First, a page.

A way to profit from a decline
Inverse or “short” ETFs are exchange-traded products that allow you to profit when a certain investment class declines in value. These sophisticated instruments can be very risky, however. They tend to carry higher fees and are typically recommended only as short-term or relatively small holdings in a larger portfolio. That said, there are many inverse ETFs to consider for investors worried about hedging risk in this uncertain environment — or even turning a quick profit if things turn ugly. Here are several inverse ETFs you can add to your portfolio if you feel they fit with your investment strategy despite the risk.
ProShares Short S&P 500 (ticker: SH)
The largest inverse fund by value with nearly $4 billion in assets, SH is a common hedging vehicle for investors because it strives to deliver the inverse performance of a widely watched index, the S&P 500. In other words, if you’re concerned about the stock market falling, then this fund that moves opposite the largest 500 U.S. corporations is the simplest way to protect yourself.
ProShares Short Oil & Gas ETF (DDG)
Of course, not all the large U.S. stocks are built the same. And not all U.S. stocks are struggling right now. But one sector that has been particularly hard hit is energy, as oil has crashed to the low $20 range and erased the profitability of many exploration and production companies. Those who staked out a claim in DDG at the start of 2020 not only avoided the pain of the stock market crash, but also have booked roughly 45% gains since Jan. 1.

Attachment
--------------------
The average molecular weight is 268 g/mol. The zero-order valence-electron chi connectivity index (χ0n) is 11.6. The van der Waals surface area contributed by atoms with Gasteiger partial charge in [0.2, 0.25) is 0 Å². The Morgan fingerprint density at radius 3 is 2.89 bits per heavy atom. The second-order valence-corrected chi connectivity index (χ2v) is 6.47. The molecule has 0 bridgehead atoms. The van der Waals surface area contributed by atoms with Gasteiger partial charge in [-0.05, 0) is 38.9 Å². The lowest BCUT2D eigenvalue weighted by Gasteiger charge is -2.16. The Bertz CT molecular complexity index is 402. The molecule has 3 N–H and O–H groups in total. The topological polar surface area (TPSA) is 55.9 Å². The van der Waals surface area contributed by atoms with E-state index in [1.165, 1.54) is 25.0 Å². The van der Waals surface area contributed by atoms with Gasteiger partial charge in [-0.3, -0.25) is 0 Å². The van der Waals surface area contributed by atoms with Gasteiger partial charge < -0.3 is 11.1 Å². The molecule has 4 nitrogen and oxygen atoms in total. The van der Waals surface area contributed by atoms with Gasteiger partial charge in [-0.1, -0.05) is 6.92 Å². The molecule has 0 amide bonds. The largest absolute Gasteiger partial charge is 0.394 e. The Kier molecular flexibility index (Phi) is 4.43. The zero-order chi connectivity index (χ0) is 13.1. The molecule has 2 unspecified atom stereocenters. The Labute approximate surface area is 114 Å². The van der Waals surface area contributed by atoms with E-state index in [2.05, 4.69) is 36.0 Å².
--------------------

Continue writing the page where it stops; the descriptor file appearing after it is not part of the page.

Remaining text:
MicroSectors FANG+ Index Inverse ETN (GNAF)
If you are more focused on simply playing the biggest and fastest-moving technology stocks, consider this inverse FANG fund — that is, a fund that bets against Facebook (FB), Amazon.com (AMZN), Netflix (NFLX) and Google (GOOG, GOOGL), among other fashionable names. Some of these mega-cap tech stocks have held strong amid the coronavirus downturn, but if you want a hedge on these widely held stocks, then the clever ticker of inverse fund GNAF is one to remember.
ProShares Short High Yield (SJB)
Another area many investors have staked a claim on in recent years is high-yield or junk bonds. This class consists of debt offerings floated by companies in distressed situations, such as troubled retailers or shrinking industrial companies — and as a result of that troubled history, investors demand higher interest rates in exchange for higher risk. High-yield bonds have run into a lot of trouble lately as a tough economic environment has put these already iffy borrowers in a bind. As a result, SJB has moved higher as it is positioned on the opposite of this trade.
Direxion Daily 20+ Year Treasury Bear 1X Shares (TYBS)
As the Federal Reserve has slashed interest rates, longer-term government bonds have risen sharply in value because new bonds at these lower rates are simply not as attractive as older bonds that pay investors more. But for investors worried this trend may reverse, TYBS offers a hedge against this trend changing direction in the future.
Invesco DB US Dollar Index Bearish Fund (UDN)